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Man dies in Sligo mountain cliff fall as rescue team saves the life of climbing partner

The scene of the incident is close to the scenic Diarmuid and Gráinne caves.

The SLMR rescue team above the site of the incident.
The SLMR rescue team above the site of the incident.
Image: SLMR/Alan Sayers

A MAN HAS died after falling 200 metres as his walking partner was trapped on a dangerous cliff side in County Sligo.

The incident happened yesterday afternoon at the Gleniff Horseshoe, near Benbulbin.

Sligo Leitrim Mountain Rescue (SLMR) were called to the scene at 4.10pm to rescue the woman, who is a Spanish national, and to recover the body of the man. 

Ciaran Davis of the SLMR said the alarm was raised by a member of the public who witnessed the incident.  

The scene is close to the treacherous location of Diarmuid and Gráinne’s cave, which has become popular with visitors to the area following posts by online influencers. 

The mountain rescue team have repeated their plea for walkers to stay away from the area. 

Davis said the speed of response of his team was greatly helped by the quick actions of the two women who saw the fall. 

“On Thursday afternoon two local females walking in the Gleniff Horseshoe witnessed a fall from high up on the very steep Annacoona cliffs and immediately called 999 for help.

“We were tasked at 1640hrs and immediately initiated a full team callout. Our initial reaction team quickly ascertained that a person in distress and in immediate danger was cragfast on a ledge right up on the cliff face.

“Due to the high risk of further tragedy, we requested the assistance of the Coastguard Helicopter service based in Strandhill, Rescue 118, and also asked our neighbouring Team Donegal Mountain Rescue for additional personnel,” he said.

Image from iOS (5) Source: SLMR/Alan Sayers

The helicopter ferried an eight person team to the cliff top near the scene who then abseiled in to rescue the woman while another group recovered the body of the man. 

“We quickly set up a rope rescue system and two Team members abseiled over 100 metres to her location and were able to extract her by hauling her back up to the mountain top from where she was airlifted to Sligo University Hospital for additional assessment.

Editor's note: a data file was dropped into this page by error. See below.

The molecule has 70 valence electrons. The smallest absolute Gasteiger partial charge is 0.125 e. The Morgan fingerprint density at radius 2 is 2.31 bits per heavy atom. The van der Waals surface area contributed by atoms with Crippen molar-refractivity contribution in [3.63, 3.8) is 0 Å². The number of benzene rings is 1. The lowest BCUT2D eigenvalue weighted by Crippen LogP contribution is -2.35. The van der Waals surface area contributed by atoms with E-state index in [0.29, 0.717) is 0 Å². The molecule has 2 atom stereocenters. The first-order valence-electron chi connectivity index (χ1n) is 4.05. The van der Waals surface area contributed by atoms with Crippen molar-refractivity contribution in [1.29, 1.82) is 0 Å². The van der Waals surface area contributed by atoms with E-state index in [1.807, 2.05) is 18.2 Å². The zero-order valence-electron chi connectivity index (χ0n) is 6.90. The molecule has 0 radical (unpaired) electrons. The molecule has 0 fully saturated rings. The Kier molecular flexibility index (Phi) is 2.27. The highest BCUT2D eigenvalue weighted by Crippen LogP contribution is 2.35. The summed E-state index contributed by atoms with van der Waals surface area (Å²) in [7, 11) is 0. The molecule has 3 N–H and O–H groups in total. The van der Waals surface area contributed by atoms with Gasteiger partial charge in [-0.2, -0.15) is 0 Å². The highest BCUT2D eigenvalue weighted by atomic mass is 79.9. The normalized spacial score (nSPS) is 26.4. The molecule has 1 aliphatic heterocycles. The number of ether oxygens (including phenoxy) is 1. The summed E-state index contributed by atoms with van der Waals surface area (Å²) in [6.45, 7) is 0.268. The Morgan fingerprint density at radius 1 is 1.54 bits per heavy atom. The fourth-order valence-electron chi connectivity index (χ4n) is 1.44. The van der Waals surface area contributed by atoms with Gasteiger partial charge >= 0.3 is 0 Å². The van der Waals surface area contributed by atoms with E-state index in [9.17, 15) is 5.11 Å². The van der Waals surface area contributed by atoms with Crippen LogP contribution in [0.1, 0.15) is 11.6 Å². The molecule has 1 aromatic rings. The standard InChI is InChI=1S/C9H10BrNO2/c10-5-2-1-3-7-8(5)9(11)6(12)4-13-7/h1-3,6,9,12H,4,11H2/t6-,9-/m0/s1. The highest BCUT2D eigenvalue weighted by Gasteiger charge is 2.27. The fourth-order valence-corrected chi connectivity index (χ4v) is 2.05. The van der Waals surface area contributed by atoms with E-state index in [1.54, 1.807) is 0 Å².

“Simultaneously second team of MR personnel was able to access the remains of the second casualty, a male who had fallen approximately 200 metres. We were able to remove his remains from the scene safely and with dignity by stretcher by 2030hrs.

“This incident involved 20 Mountain Rescue members, the Coastguard helicopter and local Gardaí from Grange all working closely together in a coordinated manner.”

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shutterstock_1550546651 A stock image of the DIarmuid and Grainne Cave County Sligo. Source: Shutterstock/Conor Phelan

Appeal

Davis made a plea to people to take care in the area and said it was treacherous for those with out the necessary equipment or training. 

“As a mountain rescue team, we have carried out multiple rescues in this area, including a similar tragedy in 2008 when a Polish national died in the same area,” he said.

“We have highlighted the dangers of people without the necessary experience and equipment walking and climbing in this location both in the media and by signage.

“Indeed, we recently trained intensely in this location for just such a scenario which allowed us to respond with maximum efficiency.”

He added: “As a team we wish to extend our deepest condolences to the family and friends of the deceased man.”  

Gardaí said they believe the incident was a tragic accident and were now compiling a file for the local coroner.

“A man in his 20s was pronounced dead at the scene. His body has since been removed to Sligo University Hospital where a post mortem will be conducted at a later date,” a spokesperson said. 

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